They have made their faces harder than rock;
    they have refused to repent. – Jeremiah 5:3 ESV

That the people of Judah were guilty was beyond debate, and Isaiah reveals why. He provides a list of evidence that is both lengthy and appalling. It includes murder, depravity, lying, injustice, perjury, dishonesty, and violence. And these manifestations of their own wickedness were showing up in every area of their lives – from their homes to their courts of law. Iniquity was ubiquitous. And while not every member of their society was equally complicit, they all stood equally condemned. There was a corporate culpability shared by all, from the youngest to the oldest and the richest to the poorest. At some level, every single individual in their community stood before God as guilty, having committed their own fair share of sins against Him.

The list Isaiah shares is similiar to one that the apostle Paul gave to the believers in Colossae. He reminded them that, even as Christians,  they needed to continue to purge their lives of those sins which mark the lives of each and every human being who walks this planet.

Put to death therefore what is earthly in you: sexual immorality, impurity, passion, evil desire, and covetousness, which is idolatry. On account of these the wrath of God is coming. – Colossians 3:5-6 ESV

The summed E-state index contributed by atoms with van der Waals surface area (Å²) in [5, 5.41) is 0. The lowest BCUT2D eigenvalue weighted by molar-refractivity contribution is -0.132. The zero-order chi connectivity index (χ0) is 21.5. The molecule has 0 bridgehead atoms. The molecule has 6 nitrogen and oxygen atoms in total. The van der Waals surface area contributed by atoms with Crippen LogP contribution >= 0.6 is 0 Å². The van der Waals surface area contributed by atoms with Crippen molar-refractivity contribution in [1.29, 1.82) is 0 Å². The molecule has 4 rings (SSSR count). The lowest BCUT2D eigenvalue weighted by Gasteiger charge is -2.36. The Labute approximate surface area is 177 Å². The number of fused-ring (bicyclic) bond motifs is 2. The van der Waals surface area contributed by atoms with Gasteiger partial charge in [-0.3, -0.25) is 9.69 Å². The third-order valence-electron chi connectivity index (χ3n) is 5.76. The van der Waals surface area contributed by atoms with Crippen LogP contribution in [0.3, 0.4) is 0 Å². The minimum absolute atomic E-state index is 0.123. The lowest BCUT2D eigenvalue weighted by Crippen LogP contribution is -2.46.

Mankind, apart from help from God, is hopelessly addicted and attracted to the very things that bring the wrath of God. We can’t help it. And Paul warned the believers in Rome how a holy God must deal with those who continue to live lives of unholiness.

For the wrath of God is revealed from heaven against all ungodliness and unrighteousness of men, who by their unrighteousness suppress the truth. – Romans 1:18 ESV

But not only does a life of ungodliness and unrighteousness bring the judgment of God, it breeds destruction. Isaiah describes the people of Judah as hatching adders’ eggs. Their evil actions were going to produce some seriously negative consequenes. And it doesn’t take a herpetologist to understand that hatching the eggs of a poisonous snake brings more of the same.